Measuring signal propagation speed
boreas_eos May 19, 2019 10:01 AMHi,
I am interested in measuring the time delay of signal propagation via two conductors (please see attached image below).
The aim is to measure time delay in signal propagation delay from point A to point B of two conductors when they have a different shape.
Assumptions:
 Both conductors are made of identical wire (same gauge, conductor, insulation)
 Both conductors have the same length (from point A to point B).
 Distance between point A and B is 10 meters (+ 1 millimeter error tolerance)
 Conductor 1 has a hollow sphere of the diameter of 1 meter in the middle. The length of sphere diameter (1 meter) plus the length of Conductor 1 wire (9 meters) adds up to 10 meters long which is equal to a length of Conductor 2
 We can assume that the capacitance and inductivity effects of cables can be neglected. Sphere acts as the capacitance, however, it should be negligible in terms of introducing signal propagation delay (please correct me if I am wrong)
Measurement:
 We wish to determine if a curved shape of the sphere delays the signal propagation. For example:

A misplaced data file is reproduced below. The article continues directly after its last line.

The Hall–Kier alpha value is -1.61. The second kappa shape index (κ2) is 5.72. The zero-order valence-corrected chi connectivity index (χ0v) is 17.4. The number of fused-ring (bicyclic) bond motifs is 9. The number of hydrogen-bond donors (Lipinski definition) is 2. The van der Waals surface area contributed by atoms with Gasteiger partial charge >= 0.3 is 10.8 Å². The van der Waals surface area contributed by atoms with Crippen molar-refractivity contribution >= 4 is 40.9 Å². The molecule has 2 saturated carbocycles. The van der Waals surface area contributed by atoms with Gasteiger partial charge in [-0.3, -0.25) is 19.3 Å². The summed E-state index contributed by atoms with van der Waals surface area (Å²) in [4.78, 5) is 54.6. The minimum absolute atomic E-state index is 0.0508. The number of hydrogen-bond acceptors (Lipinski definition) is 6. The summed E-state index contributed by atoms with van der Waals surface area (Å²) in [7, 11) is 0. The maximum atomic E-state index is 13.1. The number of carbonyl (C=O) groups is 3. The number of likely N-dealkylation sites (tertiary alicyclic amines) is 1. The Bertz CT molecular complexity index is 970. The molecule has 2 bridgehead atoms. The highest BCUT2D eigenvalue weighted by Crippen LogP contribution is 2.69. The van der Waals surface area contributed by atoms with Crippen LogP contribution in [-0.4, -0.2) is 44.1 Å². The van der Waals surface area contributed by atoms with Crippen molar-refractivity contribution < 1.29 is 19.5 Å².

The signal propagates via Conductor 2 in 3.3356 E8 seconds (time calculated by dividing 10 meters (Conductor 1 length) with speed of light in vacuum)
 The signal propagates via Conductor 1 in 3.5257 E8 seconds (as effective 'conductor' length is 10.75 meters as the signal travels 9 m through the wire + half sphere length which is 1.57 meters = 10.75)
What it all boils down to:
 How can we measure time delays of the order of E8 seconds?
I am a novice to a field and am not aware of such a method. Setup of the experiment is arbitrary, the image below is just an example. For example, We may connect Conductors 1 & 2 to the same current source at point A. At point B, we could connect Conductors 1 & 2 to piece of electronic (transistor, ALU operational logic unit), anything which can tell us via which conductor signal has arrived first, maybe we could use optical elements to do so? Means aren't important, what is important is to prove the existence of time delay.
Once existence of time delay is proven we will shorten one of the conductors until we make time delay minimal, meaning that signal will take the same time to propagate via both conductors (note: 'same time' isn't achievable, however, tolerance of few millimeters propagation difference [resulting in time delay of the order of E11] can be ignored)
If you have ideas on the subject I would like to hear from you mladen.golubovic@gmail.com / +12016658754
Thanks,
Mladen

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